Eastern Michigan University increases financial aid and invests in academic programs while maintaining commitment to affordable education

by Geoff Larcom, Published June 10, 2014

YPSILANTI – Eastern Michigan University increased financial aid and continued to invest in high-demand academic programs and public safety in adopting a general fund budget Tuesday for the coming academic year. The University also maintained its commitment to provide students with a high quality education at an affordable price.

The Eastern Michigan University Board of Regents approved a $301.9 million general fund operating expenditure budget for fiscal 2015 at its regular meeting Tuesday. The budget reflects a $4.6 million increase, or 11.7 percent, in University-sponsored financial aid over the previous year. Over the last seven years, Eastern's financial aid has risen from $21.4 million in 2007-08 to $43.8 million in 2014-15.

"This budget represents our unwavering and strong support of student success,” said Eastern Michigan President Susan Martin. " We have doubled our University-sponsored financial aid over the last seven years, we remain focused in developing high-demand academic fields for our students, and we continue to be among the state leaders in tuition restraint.”

The budget includes funding for 36 new faculty hires in fall 2014. It also reflects funding for new academic programs, such as the new Physician Assistant Program, launched in May 2014 and housed mainly in the Rackham Building, as well as the continuation of enhanced public safety initiatives, including the addition of 10 police officers this year.

The Board of Regents Tuesday approved a tuition and mandatory fees increase of 3.2 percent for fall. The increase matches this year's state tuition restraint threshold of 3.2 percent, set earlier this month by the Michigan legislature for the state's 15 public universities. By setting its tuition at this rate, Eastern Michigan qualifies for additional state performance funding related to tuition restraint.

With today’s vote, Eastern has the lowest pure dollar increase in tuition over the last six years of any of the 15 public universities in the state. Eastern's tuition increases have averaged 3.1 percent over that time frame.

Dating back the last six years, Eastern's tuition and fee increases have been 3.75 percent, 3.95 percent, 3.65 percent, 0 percent and 3.82 percent. Including this year's 3.2 percent, Eastern has maintained such affordability during a significant shift in state funding for higher education, including a reduction of 15 percent in state support three years ago.

Next year’s increase in resident undergraduate tuition amounts to $10 per credit hour, or $299 for a student taking the standard full academic load of 30 credits per year. The annual cost for an undergraduate resident student taking a standard full load of 30 credits a year will be $9,663.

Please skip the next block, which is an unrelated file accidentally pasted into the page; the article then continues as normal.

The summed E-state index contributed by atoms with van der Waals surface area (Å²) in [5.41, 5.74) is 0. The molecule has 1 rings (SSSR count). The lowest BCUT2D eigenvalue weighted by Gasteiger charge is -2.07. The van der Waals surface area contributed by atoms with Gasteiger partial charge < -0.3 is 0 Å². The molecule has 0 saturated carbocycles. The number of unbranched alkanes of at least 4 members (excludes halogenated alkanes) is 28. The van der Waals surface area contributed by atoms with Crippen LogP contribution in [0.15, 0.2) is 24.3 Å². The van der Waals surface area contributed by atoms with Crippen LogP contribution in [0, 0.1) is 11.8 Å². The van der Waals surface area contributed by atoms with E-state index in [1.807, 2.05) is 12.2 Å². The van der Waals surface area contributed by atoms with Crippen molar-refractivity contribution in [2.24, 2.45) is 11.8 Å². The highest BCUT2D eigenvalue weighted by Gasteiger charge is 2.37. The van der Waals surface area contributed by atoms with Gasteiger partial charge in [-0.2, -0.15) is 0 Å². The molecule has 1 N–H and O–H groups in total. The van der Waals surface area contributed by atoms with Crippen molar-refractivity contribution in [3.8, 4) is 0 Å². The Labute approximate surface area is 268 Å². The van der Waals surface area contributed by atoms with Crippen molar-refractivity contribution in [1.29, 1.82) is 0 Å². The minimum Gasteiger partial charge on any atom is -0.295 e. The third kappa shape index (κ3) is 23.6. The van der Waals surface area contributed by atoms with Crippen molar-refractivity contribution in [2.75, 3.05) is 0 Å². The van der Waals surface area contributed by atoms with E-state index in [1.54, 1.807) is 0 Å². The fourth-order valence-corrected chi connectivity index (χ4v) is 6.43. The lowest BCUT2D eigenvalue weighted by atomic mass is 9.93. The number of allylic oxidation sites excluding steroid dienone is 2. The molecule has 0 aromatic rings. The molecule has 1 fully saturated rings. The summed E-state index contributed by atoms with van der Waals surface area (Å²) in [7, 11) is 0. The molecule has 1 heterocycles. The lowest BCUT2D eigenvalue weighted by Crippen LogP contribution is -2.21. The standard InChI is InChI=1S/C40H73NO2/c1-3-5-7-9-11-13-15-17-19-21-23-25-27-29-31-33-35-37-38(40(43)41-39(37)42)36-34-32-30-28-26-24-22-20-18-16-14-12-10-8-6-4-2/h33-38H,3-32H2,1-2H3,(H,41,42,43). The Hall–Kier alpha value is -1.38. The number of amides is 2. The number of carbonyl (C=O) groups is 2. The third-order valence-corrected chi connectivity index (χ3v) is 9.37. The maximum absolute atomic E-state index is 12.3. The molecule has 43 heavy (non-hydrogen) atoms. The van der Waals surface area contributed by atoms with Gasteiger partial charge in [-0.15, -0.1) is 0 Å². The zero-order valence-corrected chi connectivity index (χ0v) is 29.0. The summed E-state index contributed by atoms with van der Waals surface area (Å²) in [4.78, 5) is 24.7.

Revenues in the new budget include $219.8 million in tuition and fees, a $72.4 million state appropriation, comprised of a $67.3 million base appropriation and $5.1million in one-time, state performance and MPSERS funding; plus $10.4 million in other revenues such as investment income and facility rentals.

During the last six years, Eastern Michigan has undergone an unprecedented period of capital reinvestment in its academic and student-centered facilities.

Eastern's $220 million, five-year capital plan included the completion of Phase II of the $90-million, self-funded Science Complex in fall 2012. The capital improvement program has included academic facility enhancements, such as the renovation of the Rackham Building for the new Physician Assistant program, housing and dining renovations, and improvements in campus safety and security, IT infrastructure, classroom technology and athletic facilities.

The Board of Regents Tuesday also approved an auxiliary activities fund operating budget of $49.2 million for 2014-2015. The budget includes revenues and expenditures associated with EMU's dining services, residence halls, apartments and parking.

The auxiliary activities budget also reflects increased housing occupancy for fall 2014. It is expected that the number of students living on campus this fall in residence halls and University-owned apartments will exceed 4,100, the fourth consecutive year of increase at Eastern. This represents an increase in students housed of about 700, or 20 percent, compared with fall  2010.






Geoff Larcom



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